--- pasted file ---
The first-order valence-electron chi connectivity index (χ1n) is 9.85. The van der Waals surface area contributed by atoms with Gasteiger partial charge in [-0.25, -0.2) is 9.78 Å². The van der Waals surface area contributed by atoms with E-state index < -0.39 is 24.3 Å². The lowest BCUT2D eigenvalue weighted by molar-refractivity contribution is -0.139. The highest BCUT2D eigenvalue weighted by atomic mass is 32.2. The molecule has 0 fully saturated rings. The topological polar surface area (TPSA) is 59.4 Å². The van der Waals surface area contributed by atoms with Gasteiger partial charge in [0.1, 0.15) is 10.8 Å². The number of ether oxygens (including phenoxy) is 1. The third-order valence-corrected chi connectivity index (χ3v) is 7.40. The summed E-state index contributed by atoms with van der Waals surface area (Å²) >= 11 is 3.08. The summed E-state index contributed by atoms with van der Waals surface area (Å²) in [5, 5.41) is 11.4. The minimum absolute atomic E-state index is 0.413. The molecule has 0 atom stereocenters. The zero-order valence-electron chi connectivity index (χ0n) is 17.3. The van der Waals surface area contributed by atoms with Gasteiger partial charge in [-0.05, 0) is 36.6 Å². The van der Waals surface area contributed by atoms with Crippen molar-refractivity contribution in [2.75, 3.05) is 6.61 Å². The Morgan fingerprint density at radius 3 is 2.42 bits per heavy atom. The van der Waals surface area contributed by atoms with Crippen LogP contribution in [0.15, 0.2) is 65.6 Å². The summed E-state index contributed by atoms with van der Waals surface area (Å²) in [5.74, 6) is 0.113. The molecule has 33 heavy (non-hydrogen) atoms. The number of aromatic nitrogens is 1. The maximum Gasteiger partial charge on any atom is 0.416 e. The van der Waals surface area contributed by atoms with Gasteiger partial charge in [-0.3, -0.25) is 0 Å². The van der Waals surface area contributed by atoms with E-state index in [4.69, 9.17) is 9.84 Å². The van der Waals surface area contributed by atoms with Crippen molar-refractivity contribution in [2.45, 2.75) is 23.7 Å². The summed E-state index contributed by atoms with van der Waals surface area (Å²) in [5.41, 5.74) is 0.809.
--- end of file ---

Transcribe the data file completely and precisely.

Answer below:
The first-order valence-electron chi connectivity index (χ1n) is 9.85. The van der Waals surface area contributed by atoms with Gasteiger partial charge in [-0.25, -0.2) is 9.78 Å². The van der Waals surface area contributed by atoms with E-state index < -0.39 is 24.3 Å². The lowest BCUT2D eigenvalue weighted by molar-refractivity contribution is -0.139. The highest BCUT2D eigenvalue weighted by atomic mass is 32.2. The molecule has 0 fully saturated rings. The topological polar surface area (TPSA) is 59.4 Å². The van der Waals surface area contributed by atoms with Gasteiger partial charge in [0.1, 0.15) is 10.8 Å². The number of ether oxygens (including phenoxy) is 1. The third-order valence-corrected chi connectivity index (χ3v) is 7.40. The summed E-state index contributed by atoms with van der Waals surface area (Å²) >= 11 is 3.08. The summed E-state index contributed by atoms with van der Waals surface area (Å²) in [5, 5.41) is 11.4. The minimum absolute atomic E-state index is 0.413. The molecule has 0 atom stereocenters. The zero-order valence-electron chi connectivity index (χ0n) is 17.3. The van der Waals surface area contributed by atoms with Gasteiger partial charge in [-0.05, 0) is 36.6 Å². The van der Waals surface area contributed by atoms with Crippen molar-refractivity contribution in [2.75, 3.05) is 6.61 Å². The Morgan fingerprint density at radius 3 is 2.42 bits per heavy atom. The van der Waals surface area contributed by atoms with Crippen LogP contribution in [0.15, 0.2) is 65.6 Å². The summed E-state index contributed by atoms with van der Waals surface area (Å²) in [5.74, 6) is 0.113. The molecule has 33 heavy (non-hydrogen) atoms. The number of aromatic nitrogens is 1. The maximum Gasteiger partial charge on any atom is 0.416 e. The van der Waals surface area contributed by atoms with Gasteiger partial charge in [-0.3, -0.25) is 0 Å². The van der Waals surface area contributed by atoms with E-state index in [4.69, 9.17) is 9.84 Å². The van der Waals surface area contributed by atoms with Crippen molar-refractivity contribution in [2.45, 2.75) is 23.7 Å². The summed E-state index contributed by atoms with van der Waals surface area (Å²) in [5.41, 5.74) is 0.809.